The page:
Bank of the Dragon: The Tale of a Chinatown Banker
The Cosmopolitan Bank of the Far East is a stereotypical financial institution in that profit is at the root of all decisions. And Lazaro Mendoza is the everyman of white collar workers. Mendoza is a Hispanic law school graduate who cheated his way through school, only to find himself clinging to a cushy bank job in Houston’s Chinatown. Despite the surroundings, his inability to speak Cantonese is far less concerning than his inability to speak legalese. As he navigates through this foreign land that should be familiar territory (and likely would have been if he had passed the bar exam), he meets a handful of characters who need his help to escape their own predicaments. They soon come to realize that he can no more help them than help himself.
Armand Gunn has very skillfully created a setting rife with nepotism and profit mongering. Opportunities to do what is right are dismissed as quickly as they arise. This book is maybe a hilarious work of fiction, but the setting and the main character are uncomfortably familiar. Mendoza is a bumbling idiot who has been awarded too much power. He works at an institution that values profits above all else. Gunn’s Chinatown is an obvious mirror image of modern-day Wall Street, right down to the escorts and sports cars.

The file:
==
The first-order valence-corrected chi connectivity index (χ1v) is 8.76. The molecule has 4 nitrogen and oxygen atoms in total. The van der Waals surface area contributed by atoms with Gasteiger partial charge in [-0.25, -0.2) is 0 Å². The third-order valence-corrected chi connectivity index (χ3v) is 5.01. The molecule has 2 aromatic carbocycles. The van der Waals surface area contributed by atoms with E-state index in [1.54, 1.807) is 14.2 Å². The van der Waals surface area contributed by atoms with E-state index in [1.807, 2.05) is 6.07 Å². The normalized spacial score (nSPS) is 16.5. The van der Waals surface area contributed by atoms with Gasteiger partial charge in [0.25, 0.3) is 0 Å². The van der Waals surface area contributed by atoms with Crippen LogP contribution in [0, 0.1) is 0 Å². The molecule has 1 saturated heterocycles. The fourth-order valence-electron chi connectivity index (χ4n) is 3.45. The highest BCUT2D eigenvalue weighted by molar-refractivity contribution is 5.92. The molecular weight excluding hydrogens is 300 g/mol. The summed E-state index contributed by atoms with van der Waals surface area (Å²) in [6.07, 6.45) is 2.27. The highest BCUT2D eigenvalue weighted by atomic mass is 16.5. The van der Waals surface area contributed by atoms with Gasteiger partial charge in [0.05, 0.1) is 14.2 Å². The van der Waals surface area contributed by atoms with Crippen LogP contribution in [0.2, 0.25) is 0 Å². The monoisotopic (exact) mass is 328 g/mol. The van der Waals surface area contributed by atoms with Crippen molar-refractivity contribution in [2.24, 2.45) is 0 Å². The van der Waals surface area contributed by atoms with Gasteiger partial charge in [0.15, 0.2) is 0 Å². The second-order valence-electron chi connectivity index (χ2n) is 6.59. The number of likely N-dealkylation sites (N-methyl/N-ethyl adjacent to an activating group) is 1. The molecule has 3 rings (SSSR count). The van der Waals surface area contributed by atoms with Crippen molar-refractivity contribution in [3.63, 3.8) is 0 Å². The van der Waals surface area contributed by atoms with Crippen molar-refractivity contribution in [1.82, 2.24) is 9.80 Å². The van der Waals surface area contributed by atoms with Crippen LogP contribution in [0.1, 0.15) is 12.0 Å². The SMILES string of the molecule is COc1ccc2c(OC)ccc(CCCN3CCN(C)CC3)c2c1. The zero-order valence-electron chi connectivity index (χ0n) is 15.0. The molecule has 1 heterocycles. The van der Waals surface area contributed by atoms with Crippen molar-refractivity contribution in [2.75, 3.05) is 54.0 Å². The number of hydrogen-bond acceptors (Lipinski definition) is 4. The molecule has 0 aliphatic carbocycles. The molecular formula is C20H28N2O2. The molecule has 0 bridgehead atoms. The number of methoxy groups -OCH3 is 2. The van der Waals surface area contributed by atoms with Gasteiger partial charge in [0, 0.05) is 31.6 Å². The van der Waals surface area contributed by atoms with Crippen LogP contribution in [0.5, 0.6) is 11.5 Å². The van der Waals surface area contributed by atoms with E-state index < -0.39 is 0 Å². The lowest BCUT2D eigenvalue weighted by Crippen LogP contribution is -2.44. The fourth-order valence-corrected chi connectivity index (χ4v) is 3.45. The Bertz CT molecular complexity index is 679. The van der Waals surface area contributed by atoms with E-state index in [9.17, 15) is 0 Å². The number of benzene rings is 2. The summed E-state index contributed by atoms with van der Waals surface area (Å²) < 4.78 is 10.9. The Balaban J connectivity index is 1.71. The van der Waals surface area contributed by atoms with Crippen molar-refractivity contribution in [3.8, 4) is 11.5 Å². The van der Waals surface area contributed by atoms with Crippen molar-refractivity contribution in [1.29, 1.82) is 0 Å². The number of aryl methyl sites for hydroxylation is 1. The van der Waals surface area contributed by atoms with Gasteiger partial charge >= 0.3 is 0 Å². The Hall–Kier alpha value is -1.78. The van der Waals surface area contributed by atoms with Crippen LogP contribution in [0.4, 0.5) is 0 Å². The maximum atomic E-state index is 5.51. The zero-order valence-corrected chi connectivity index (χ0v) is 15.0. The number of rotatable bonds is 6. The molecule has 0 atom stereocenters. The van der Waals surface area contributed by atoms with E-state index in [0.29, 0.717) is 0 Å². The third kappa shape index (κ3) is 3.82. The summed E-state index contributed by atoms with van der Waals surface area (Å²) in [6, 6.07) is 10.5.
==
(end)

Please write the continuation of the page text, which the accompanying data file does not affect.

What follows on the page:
Gumption is something Gunn has in spades, and Bank of the Dragon: The Tale of a Chinatown Banker shows his fearlessness when in the face of touchy subjects like race, deformities, and gun control. Like JPMorgan Chase when it was doling out subprime loans, Gunn shows no restraint when criticizing corrupt financial institutions. Luckily for him, movements like Occupy Wall Street have shown that Gunn’s disdain is the rule, not the exception.